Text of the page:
Using multiple intelligences

Discussion in 'General Education' started by Rockguykev, Nov 4, 2008.

  1. Rockguykev

    Rockguykev Connoisseur

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    Nov 4, 2008

    The last 2 years I've worked heavily on getting choice and differentiation into my classroom. I feel that it has been an incredible success. Colleagues and I have created a list of over 50 assignments for our social studies classes that students choose from on a regular basis. (www.mrroughton.com if you want to see them)

    Now I want to help kids choose. 50 options is really daunting and I want to simplify it a bit by classifying each assignment by the type of intelligence it mostly uses.

    Does anyone have any recommendations of Intelligence quizzes or surveys that they have used?

    Has anyone use MIs at all in their classes?

    It seems to me like it is a great idea I'm just not quite sure how I'm going to go about making it work!
     
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  3. Jem

    Jem Aficionado

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    Nov 4, 2008

    I have several 'tests' I can send you if you PM me with your e-mail address. I also have the kids bar graph their intellegences, and I can send you the graph forms as well.

    After the kids take their test (the first week of school), they find out what their strongest intellegence is, and what their weakest is. You could allow them to do three projects from their strongest and then say they had to do one from their weakest or something. Ask them to reflect and evaluate their work after each project based on how easily the work was for them, etc. Ask them if their weakest intellegence was really THAT difficult, or if it was just mind over matter.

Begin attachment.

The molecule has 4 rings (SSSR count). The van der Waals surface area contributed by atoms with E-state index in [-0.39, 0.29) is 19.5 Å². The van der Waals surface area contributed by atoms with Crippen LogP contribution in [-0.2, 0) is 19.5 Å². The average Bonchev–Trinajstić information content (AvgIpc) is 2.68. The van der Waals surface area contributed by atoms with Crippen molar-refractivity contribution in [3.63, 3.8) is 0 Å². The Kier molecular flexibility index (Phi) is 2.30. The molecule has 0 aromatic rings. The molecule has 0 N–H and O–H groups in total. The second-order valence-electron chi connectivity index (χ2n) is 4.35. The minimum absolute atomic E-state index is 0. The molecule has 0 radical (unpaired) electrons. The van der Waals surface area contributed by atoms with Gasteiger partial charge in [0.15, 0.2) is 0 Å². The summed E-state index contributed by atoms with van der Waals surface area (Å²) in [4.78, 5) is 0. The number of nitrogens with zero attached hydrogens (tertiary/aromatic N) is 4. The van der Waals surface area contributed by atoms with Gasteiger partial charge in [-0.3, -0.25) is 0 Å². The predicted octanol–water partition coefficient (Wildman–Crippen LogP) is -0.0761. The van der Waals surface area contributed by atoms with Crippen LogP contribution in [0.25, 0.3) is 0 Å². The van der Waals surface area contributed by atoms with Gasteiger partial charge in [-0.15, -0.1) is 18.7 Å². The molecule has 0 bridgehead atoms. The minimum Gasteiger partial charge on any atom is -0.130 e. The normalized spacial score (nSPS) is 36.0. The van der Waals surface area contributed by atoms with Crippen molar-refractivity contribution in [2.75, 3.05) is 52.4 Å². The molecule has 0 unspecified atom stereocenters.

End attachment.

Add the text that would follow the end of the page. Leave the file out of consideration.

4. deserttrumpet

    deserttrumpet Comrade

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    Nov 4, 2008

    Wow, what a great projects. It must have been a daunting task to have made so many lessons for kids to choose from.
     
  5. Mrs. Q

    Mrs. Q Cohort

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    Nov 4, 2008

    I just wanted to add my praise! How wonderful of you to go to so much effort to allow your students to work in the way that best suits their abilities and interests. :)
     
  6. KLily21

    KLily21 Companion

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    Nov 5, 2008

    I have a test that I used this year with my seventh graders to determine their intelligence. Like Jem, I have my students take a MI test and then graph their results in a bar graph. Later I turned one of my big bulletin boards in the back of my room into one giant bar graph that shows each students' strongest intelligence. The kids loved seeing how their preferred learning style compares to that of their peers.

    I have been looking into using the MI information to implement some MI centers in my science class. PM me if you'd like to see my materials on MI.

    This website is pretty helpful, too: http://lth3.k12.il.us/rhampton/mi/LessonPlanIdeas.htm#Implementation Exercises
     
  7. Bored of Ed

    Bored of Ed Enthusiast

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    Nov 5, 2008

    Not only would 50 options be overwhelming, but after a month or so they wouldn't even feel so exciting anymore. I would probably feature just a few activities from each area at a time -- perhaps add one new one each week while weeding out those that are getting old.